CNN LIVE EVENT/SPECIAL
Rumsfeld Briefs Press
Aired January 19, 2003 - 08:20 ET
THIS IS A RUSH TRANSCRIPT. THIS COPY MAY NOT BE IN ITS FINAL FORM AND MAY BE UPDATED.
MILES O'BRIEN, CNN ANCHOR: Secretary of Defense Donald Rumsfeld after a morning talk show. Let's listen.
DONALD RUMSFELD, SECRETARY OF DEFENSE: ... or heard of anything like that. So I really can't imagine what he might have been referring to.
QUESTION: Mr. Secretary, on Iraq, how much money do you think the Department of Defense would need to pay for a war with Iraq?
RUMSFELD: Well, the Office of Management and Budget has come up with a number that's something under $50 billion for the cost. How much of that would be the U.S. burden and how much would be other countries is an open question. I think the way to put it into perspective is that the estimates as to what September 11 cost the United States of America ranges high up into the hundreds of billions of dollars.
Now, another event in the United States that was like September 11, and which cost thousands of lives, but one that involved, for example, a biological weapon, would be -- would have a cost in human life as well as in billions -- hundreds of billions of dollars that would be vastly greater.
QUESTION: Do you consider the recent discovery of warheads to be a material breach of the U.N. resolution?
RUMSFELD: I don't know. I think that really the only way inspectors can find anything is if the Iraqi government cooperates and shows them to them. And people are looking at those warheads now. I think it's probably early to make a judgment about them. But I think what really is being tested is not whether something can be found, because inspectors can't find things. They can only inspect what they've been shown.
And the real test that's taking place is the issue as to whether or not the Iraqi regime is going to be cooperative with the United Nations. And thus far they've filed a false declaration of what they had. They have refused to provide the lists of scientists that they are required to provide so that the scientists can be taken out of the country and talked to in safety with their families. And won't be killed by Saddam Hussein, as he did kill his sons-in-law after they came back in the country.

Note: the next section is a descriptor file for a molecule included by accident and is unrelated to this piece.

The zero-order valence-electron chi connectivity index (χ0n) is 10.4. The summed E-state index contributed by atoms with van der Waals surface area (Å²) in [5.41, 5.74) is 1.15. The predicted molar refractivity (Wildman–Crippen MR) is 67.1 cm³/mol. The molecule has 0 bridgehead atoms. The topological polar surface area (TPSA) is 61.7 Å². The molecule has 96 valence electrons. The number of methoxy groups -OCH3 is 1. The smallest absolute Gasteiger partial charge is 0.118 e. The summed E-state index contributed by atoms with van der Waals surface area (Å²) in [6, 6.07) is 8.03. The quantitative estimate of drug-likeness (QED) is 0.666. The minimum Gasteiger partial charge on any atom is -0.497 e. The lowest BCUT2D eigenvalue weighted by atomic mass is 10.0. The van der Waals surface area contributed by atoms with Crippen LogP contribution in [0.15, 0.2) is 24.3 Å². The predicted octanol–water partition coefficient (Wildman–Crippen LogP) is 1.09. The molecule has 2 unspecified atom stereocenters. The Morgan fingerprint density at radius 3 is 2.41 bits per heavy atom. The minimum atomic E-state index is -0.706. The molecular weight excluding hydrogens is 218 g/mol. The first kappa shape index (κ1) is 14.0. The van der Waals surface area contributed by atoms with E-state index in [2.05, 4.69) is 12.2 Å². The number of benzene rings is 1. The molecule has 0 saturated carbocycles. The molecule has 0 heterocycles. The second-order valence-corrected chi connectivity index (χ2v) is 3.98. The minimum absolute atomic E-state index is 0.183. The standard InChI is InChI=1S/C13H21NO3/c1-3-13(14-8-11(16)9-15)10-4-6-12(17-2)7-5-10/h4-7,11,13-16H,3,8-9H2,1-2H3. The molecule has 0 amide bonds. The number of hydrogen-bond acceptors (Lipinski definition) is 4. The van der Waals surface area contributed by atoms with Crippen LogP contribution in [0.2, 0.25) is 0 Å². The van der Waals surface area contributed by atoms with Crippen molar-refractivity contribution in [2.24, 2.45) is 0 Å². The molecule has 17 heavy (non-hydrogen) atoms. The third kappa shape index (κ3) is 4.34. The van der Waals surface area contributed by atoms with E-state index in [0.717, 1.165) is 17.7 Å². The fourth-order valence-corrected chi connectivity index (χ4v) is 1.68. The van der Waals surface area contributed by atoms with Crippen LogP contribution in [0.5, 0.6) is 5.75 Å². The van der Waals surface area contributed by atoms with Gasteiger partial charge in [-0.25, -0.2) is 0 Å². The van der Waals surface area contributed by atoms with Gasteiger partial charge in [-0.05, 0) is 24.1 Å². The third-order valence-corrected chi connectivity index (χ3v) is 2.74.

So the real decision -- the process that's going on right now is not testing whether something can be found, it's testing the degree of cooperation that the Iraqi regime is going to show to the United Nations.
QUESTION: How long can you keep troops in the Persian Gulf (UNINTELLIGIBLE)?
RUMSFELD: Oh, we'll be able to manage what we're doing in a way that supports the diplomacy, which is what we're doing now, and anything else the president may decide.
QUESTION: If the U.S. can't convince the U.N. are we willing to go it alone?
RUMSFELD: The president has, of course, already said that the goal is to see that the Iraqi regime is disarmed before they do any greater damage to the world than they've already done. And his first choice is to have it done peacefully. And that is why he went to the United Nations. The hope still remains that they'll cooperate. If they don't cooperate, the hope is that he'll leave the country, or that the people of the country will throw him out, and that a conflict and the use of force can be avoided.
The president has also said that if all of that fails, that he would be willing to lead a coalition of the willing countries, and there are a large number of countries that have already signed up to participate in such a coalition.
QUESTION: (OFF MIKE), how prepared will the military be to fight a war with Iraq if need be by the end of January? That had been suggested earlier in the week.
RUMSFELD: There's no way to know if force will have to be used. There's not been a decision that force would be used. But in the event that that decision's made, the United States will be ready to do whatever the president asks.
QUESTION: The thousands of protesters yesterday and today, does that make a difference on (UNINTELLIGIBLE)?
RUMSFELD: Well, you know, this is a wonderful country we have, and it's a free country. And we have a constitution that allows people to express themselves in a variety of ways. And that's fine. And there are people who demonstrate and speak out on all sides of all issues. And I think that's the American way.
QUESTION: Can I ask one more question (UNINTELLIGIBLE)? Are there any updated attack plans as a contingency?
RUMSFELD: The United States always maintains contingency plans for a variety of contingencies around the world. Noncombatant evacuations, possible attacks from other countries, these types of things. That's what the Pentagon's there to do, is to plan and be prepared and try to deter and defend.
So I think you used the words "attack plans." We think of what we do as more contingency planning to be capable of deterring hostile action against our country and our friends and allies and our forces. And in the event of hostile action against us, to be able to defend. Good to see you.
QUESTION: Thank you.
O'BRIEN: Secretary of Defense Donald Rumsfeld exiting one of the morning programs this morning. Didn't hear a lot of news in there, quite frankly. Mostly a recitation of familiar administration stances vis-a-vis Iraq.
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